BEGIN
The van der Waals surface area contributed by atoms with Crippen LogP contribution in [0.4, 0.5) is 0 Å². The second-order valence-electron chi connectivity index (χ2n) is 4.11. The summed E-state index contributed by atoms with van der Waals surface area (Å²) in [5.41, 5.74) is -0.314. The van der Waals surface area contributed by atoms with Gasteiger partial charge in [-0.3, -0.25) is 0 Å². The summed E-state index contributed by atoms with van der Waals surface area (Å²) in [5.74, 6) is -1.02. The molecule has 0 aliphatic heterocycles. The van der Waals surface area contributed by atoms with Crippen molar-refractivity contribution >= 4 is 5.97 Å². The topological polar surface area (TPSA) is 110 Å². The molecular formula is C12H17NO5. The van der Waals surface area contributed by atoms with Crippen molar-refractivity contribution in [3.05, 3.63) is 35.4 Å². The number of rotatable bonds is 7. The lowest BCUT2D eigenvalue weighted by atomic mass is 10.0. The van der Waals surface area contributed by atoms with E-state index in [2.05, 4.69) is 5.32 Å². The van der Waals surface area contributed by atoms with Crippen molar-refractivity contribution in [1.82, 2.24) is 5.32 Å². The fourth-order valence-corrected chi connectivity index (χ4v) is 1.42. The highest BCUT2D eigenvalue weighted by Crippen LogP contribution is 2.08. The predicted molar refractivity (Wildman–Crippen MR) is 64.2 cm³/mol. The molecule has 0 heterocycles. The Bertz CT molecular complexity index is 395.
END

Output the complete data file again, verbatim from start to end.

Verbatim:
The van der Waals surface area contributed by atoms with Crippen LogP contribution in [0.4, 0.5) is 0 Å². The second-order valence-electron chi connectivity index (χ2n) is 4.11. The summed E-state index contributed by atoms with van der Waals surface area (Å²) in [5.41, 5.74) is -0.314. The van der Waals surface area contributed by atoms with Gasteiger partial charge in [-0.3, -0.25) is 0 Å². The summed E-state index contributed by atoms with van der Waals surface area (Å²) in [5.74, 6) is -1.02. The molecule has 0 aliphatic heterocycles. The van der Waals surface area contributed by atoms with Crippen molar-refractivity contribution >= 4 is 5.97 Å². The topological polar surface area (TPSA) is 110 Å². The molecular formula is C12H17NO5. The van der Waals surface area contributed by atoms with Crippen molar-refractivity contribution in [3.05, 3.63) is 35.4 Å². The number of rotatable bonds is 7. The lowest BCUT2D eigenvalue weighted by atomic mass is 10.0. The van der Waals surface area contributed by atoms with E-state index in [2.05, 4.69) is 5.32 Å². The van der Waals surface area contributed by atoms with Crippen molar-refractivity contribution in [1.82, 2.24) is 5.32 Å². The fourth-order valence-corrected chi connectivity index (χ4v) is 1.42. The highest BCUT2D eigenvalue weighted by Crippen LogP contribution is 2.08. The predicted molar refractivity (Wildman–Crippen MR) is 64.2 cm³/mol. The molecule has 0 heterocycles. The Bertz CT molecular complexity index is 395.